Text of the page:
|Publication number||US5593776 A|
|Application number||US 08/194,283|
|Publication date||Jan 14, 1997|
|Filing date||Feb 8, 1994|
|Priority date||Feb 8, 1994|
|Publication number||08194283, 194283, US 5593776 A, US 5593776A, US-A-5593776, US5593776 A, US5593776A|
|Inventors||Takuya Ueno, Masayuki Inamori, Hirofumi Kyutoku|
|Original Assignee||Osaka Gas Company, Limited|
|Export Citation||BiBTeX, EndNote, RefMan|
|Patent Citations (10), Referenced by (5), Classifications (25), Legal Events (4)|
|External Links: USPTO, USPTO Assignment, Espacenet|
The present invention relates to a fluororesin composite having high mechanical strength and sliding characteristics and particularly with excellent wear resistance.
Polytetrafluoroethylene (hereinafter referred to briefly as PTFE) is not only resistant to heat and chemicals but is satisfactory in slidability, in particular, with a low coefficient of friction. However, PTFE is generally unsatisfactory in wear resistance and shows a large deformation (creep) under load, particularly at high temperature. Therefore, its utility is seriously restricted in high-temperature, high load applications.
To overcome these drawbacks, various fillers such as glass fiber, glass powder or beads, carbon fiber, graphite, molybdenum disulfide, metallic lubricants, metal oxides, etc. are commonly added to PTFE. Compared with the matrix resins, compositions supplemented with such additives have lower coefficients of friction and, hence, improved wear resistance. Therefore, these resin compositions find application in a broad range of industrial uses such as sliding members, parts and elements, e.g. bearings, gears, bushes, packings, various other sealing members, piston rings, ball valve seats, sliding bands and so on.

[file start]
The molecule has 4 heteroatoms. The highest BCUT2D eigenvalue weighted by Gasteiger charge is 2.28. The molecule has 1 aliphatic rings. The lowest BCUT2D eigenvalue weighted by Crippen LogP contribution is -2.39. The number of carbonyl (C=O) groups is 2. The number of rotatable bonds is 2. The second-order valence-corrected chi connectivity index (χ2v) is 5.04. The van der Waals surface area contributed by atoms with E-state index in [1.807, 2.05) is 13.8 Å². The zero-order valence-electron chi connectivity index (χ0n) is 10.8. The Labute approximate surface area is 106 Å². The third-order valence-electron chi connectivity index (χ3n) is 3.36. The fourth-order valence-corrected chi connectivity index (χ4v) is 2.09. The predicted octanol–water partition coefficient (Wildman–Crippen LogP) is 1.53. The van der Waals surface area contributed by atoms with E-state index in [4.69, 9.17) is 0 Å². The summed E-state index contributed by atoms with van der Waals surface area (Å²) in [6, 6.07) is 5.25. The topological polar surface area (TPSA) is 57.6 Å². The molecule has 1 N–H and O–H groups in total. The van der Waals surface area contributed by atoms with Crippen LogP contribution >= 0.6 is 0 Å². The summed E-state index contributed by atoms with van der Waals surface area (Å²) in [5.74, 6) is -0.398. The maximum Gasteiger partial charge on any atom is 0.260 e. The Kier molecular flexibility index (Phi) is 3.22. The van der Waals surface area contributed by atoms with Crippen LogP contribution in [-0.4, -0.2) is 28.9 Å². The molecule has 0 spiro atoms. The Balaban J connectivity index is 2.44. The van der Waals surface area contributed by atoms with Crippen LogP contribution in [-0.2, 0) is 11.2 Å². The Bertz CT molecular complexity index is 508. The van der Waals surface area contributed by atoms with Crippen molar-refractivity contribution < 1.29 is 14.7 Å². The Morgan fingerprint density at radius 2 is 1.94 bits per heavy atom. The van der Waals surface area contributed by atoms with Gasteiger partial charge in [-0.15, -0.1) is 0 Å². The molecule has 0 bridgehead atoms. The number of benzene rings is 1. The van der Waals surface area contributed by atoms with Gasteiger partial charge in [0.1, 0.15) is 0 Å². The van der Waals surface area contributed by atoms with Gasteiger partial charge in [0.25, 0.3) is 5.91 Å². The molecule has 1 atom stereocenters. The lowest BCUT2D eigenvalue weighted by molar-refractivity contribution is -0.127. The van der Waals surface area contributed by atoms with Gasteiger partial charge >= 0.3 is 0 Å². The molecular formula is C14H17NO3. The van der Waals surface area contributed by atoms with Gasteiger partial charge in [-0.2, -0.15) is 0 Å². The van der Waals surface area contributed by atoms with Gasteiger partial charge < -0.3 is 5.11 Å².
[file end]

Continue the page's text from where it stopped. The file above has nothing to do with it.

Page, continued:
Meanwhile, sliding parts are required to have high mechanical strength and low wear characteristics including low counterpart wear characteristics for insuring high energy transmission efficiencies and meeting the maintenance-free requirement. The addition of fillers such as those mentioned above certainly leads to some improvements in the mechanical characteristics and wear resistance of moldings but even the shaped articles obtained by adding carbonaceous fillers, particularly carbon fibers which should promise high mechanical strength and low counterpart wear potentials, are not fully satisfactory in the above-mentioned respects.
It is an object of the present invention, therefore, to provide a fluororesin composite having improved mechanical and sliding characteristics and, particularly, excellent wear resistance.
It is another object of the present invention to provide a carbon fiber-reinforced fluororesin composite having high mechanical and sliding characteristics and, particularly, superior wear resistance even under high load.
A further object of the present invention is to provide a fluororesin composite useful for a sliding parts.
The inventors of the present invention did much research to improve the mechanical strength of fluororesin and found that the addition of a carbon fiber having herein-defined characteristics results in remarkable improvements in the mechanical and sliding characteristics and, in particular, wear resistance of fluororesin composites. This invention has been completed on the basis of the above finding.